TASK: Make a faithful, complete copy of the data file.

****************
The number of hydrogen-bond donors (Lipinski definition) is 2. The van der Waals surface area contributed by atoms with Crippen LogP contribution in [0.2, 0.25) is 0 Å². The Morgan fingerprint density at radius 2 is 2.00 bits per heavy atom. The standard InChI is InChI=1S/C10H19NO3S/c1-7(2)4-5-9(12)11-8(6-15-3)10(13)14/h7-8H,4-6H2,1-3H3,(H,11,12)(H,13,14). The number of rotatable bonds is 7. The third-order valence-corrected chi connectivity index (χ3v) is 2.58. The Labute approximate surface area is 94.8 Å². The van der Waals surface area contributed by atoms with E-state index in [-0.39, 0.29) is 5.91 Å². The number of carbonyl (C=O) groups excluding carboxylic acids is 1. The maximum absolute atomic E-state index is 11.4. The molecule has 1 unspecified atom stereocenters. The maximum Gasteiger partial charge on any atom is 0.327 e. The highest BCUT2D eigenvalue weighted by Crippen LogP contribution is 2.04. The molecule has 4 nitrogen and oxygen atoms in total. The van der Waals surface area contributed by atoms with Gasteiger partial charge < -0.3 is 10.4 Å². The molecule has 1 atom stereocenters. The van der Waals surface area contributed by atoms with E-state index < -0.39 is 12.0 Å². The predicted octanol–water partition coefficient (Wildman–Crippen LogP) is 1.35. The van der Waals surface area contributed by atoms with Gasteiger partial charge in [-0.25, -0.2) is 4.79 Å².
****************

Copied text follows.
The number of hydrogen-bond donors (Lipinski definition) is 2. The van der Waals surface area contributed by atoms with Crippen LogP contribution in [0.2, 0.25) is 0 Å². The Morgan fingerprint density at radius 2 is 2.00 bits per heavy atom. The standard InChI is InChI=1S/C10H19NO3S/c1-7(2)4-5-9(12)11-8(6-15-3)10(13)14/h7-8H,4-6H2,1-3H3,(H,11,12)(H,13,14). The number of rotatable bonds is 7. The third-order valence-corrected chi connectivity index (χ3v) is 2.58. The Labute approximate surface area is 94.8 Å². The van der Waals surface area contributed by atoms with E-state index in [-0.39, 0.29) is 5.91 Å². The number of carbonyl (C=O) groups excluding carboxylic acids is 1. The maximum absolute atomic E-state index is 11.4. The molecule has 1 unspecified atom stereocenters. The maximum Gasteiger partial charge on any atom is 0.327 e. The highest BCUT2D eigenvalue weighted by Crippen LogP contribution is 2.04. The molecule has 4 nitrogen and oxygen atoms in total. The van der Waals surface area contributed by atoms with Gasteiger partial charge < -0.3 is 10.4 Å². The molecule has 1 atom stereocenters. The van der Waals surface area contributed by atoms with E-state index < -0.39 is 12.0 Å². The predicted octanol–water partition coefficient (Wildman–Crippen LogP) is 1.35. The van der Waals surface area contributed by atoms with Gasteiger partial charge in [-0.25, -0.2) is 4.79 Å².